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      1. Audrey – sure, we must try and deliver a worthwhile experience to our readers. But as none of us is in a position to know what is and what is not such a thing to any reader, it surely is a waste of precious creative effort to attempt it. Concern yourself instead with delivering what you feel you would see as a worthwhile experience were you yourself reading this for the first time. And when you’ve done that and are happy with it, you just have to hope there are enough people out there who will read it and feel the same about it as you do. You have no way of guaranteeing that. But that’s life, isn’t it? Tie it down and put it into convenient little boxes and you stifle the very thing you’re trying to produce.

        Liked by 1 person

        1. That’s pretty much the way I’ve proceeded with the books I’ve written and published. A few people have read and liked them, and took the trouble to say to in reviews.
          But there’s always a lot of room in the creative life for self-castigation. Reading articles that say one should do this and shouldn’t do that can supply ammunition for beating oneself up in bad moments. Which is why I like to question those declarations sometimes.
          I’m grateful that it’s possible now to put our creative efforts into the public arena with relative ease. And it’s up to us to produce creations of excellence, however we define that.

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          1. I agree with you Audrey. I think it’s good to ‘question those declarations’ from time to time, if only to know part of what’s going on in the writing world. But if we allow those declarations to – as you say – “..supply ammunition for beating oneself up in bad moments” – I think we’re then allowing something that has nothing to do with our writing to get in the way of our writing. All seriously creative people have, in my experience, well-entrenched self-doubt – it is, I believe, a powerful driver of the creative effort. But if the writing of a literary pundit pokes a stick into old wounds – the only effect of which on one’s own writing is going to be negative – then the best thing the writer can do is to avoid such writing.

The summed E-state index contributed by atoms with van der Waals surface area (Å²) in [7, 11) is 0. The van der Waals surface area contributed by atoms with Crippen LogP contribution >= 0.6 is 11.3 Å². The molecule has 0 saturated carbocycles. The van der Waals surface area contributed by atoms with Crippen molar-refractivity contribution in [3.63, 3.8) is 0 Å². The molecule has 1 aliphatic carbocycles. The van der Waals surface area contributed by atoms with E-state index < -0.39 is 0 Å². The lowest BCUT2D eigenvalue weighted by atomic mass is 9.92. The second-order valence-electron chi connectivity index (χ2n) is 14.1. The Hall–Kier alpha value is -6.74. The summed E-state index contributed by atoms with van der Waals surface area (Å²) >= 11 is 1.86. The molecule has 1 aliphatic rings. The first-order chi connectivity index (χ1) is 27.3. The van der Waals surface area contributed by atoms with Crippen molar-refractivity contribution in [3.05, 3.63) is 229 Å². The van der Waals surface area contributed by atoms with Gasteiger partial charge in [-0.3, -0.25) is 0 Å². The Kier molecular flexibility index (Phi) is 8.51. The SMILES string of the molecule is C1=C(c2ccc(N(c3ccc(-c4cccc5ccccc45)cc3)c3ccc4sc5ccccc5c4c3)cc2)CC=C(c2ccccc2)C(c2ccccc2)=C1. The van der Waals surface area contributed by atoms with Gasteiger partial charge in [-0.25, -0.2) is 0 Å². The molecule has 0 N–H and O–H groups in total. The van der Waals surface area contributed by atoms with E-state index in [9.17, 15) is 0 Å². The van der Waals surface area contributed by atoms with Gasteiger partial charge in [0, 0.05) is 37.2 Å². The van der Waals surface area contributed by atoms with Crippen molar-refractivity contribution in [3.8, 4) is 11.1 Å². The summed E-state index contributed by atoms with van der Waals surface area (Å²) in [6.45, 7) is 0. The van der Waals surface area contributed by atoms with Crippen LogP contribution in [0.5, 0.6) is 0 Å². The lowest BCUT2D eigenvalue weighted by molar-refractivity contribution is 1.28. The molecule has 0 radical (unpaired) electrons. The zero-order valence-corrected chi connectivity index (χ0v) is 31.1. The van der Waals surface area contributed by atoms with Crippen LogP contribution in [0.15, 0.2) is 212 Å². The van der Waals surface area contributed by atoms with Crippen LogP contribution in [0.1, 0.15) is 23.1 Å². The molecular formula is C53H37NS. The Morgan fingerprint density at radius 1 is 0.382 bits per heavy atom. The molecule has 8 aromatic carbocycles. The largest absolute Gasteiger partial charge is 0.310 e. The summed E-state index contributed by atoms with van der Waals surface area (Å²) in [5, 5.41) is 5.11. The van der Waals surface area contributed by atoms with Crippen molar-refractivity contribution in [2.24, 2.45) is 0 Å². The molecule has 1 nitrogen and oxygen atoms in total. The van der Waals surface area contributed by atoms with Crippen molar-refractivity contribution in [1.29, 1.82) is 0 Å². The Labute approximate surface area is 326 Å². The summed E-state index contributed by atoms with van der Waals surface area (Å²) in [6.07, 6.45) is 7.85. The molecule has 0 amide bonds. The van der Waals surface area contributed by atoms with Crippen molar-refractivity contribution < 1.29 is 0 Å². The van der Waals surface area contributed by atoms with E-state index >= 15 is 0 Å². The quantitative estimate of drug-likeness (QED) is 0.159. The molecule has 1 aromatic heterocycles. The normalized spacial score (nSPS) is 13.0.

And yes, I agree again that we should strive to produce excellence – but with the proviso that your or my ‘excellence’ may be someone else’s ‘insufferable’ or vice versa. So in the end the only genuine version of ‘excellence’ a serious writer can possibly achieve is his or her own version of it.

            Liked by 1 person

  8. 1. The only advice I ever give to writers is get a broad humanistic education, learn your grammar, and enjoy yourself. When writing stops being fun, stop doing it. And ponder those rules you read so much about, like never use anything but “said,” but be pragmatic and do what works for you, and (we can only hope) for your readers.
    2. Prologues: Sure, I’ve used Prologues, but they must have some function in the story. In The Man Who Found Birds among the Stars, the Prologue is super important – the sight of that wounded eagle affects the entire course of Robbin Nikalishin’s life, and the pair of ornithologists that I introduced in the Prologue come back into our Captain’s life several volumes later. I could have done the Prologue as Chapter 1, but it takes place maybe 10 years before Robbie’s birth, so making it a Prologue seemed logical. In my Ki’shto’ba series, each volume begins with a scholarly essay or note from Kaitrin Oliva, who is translating the works. Makes sense.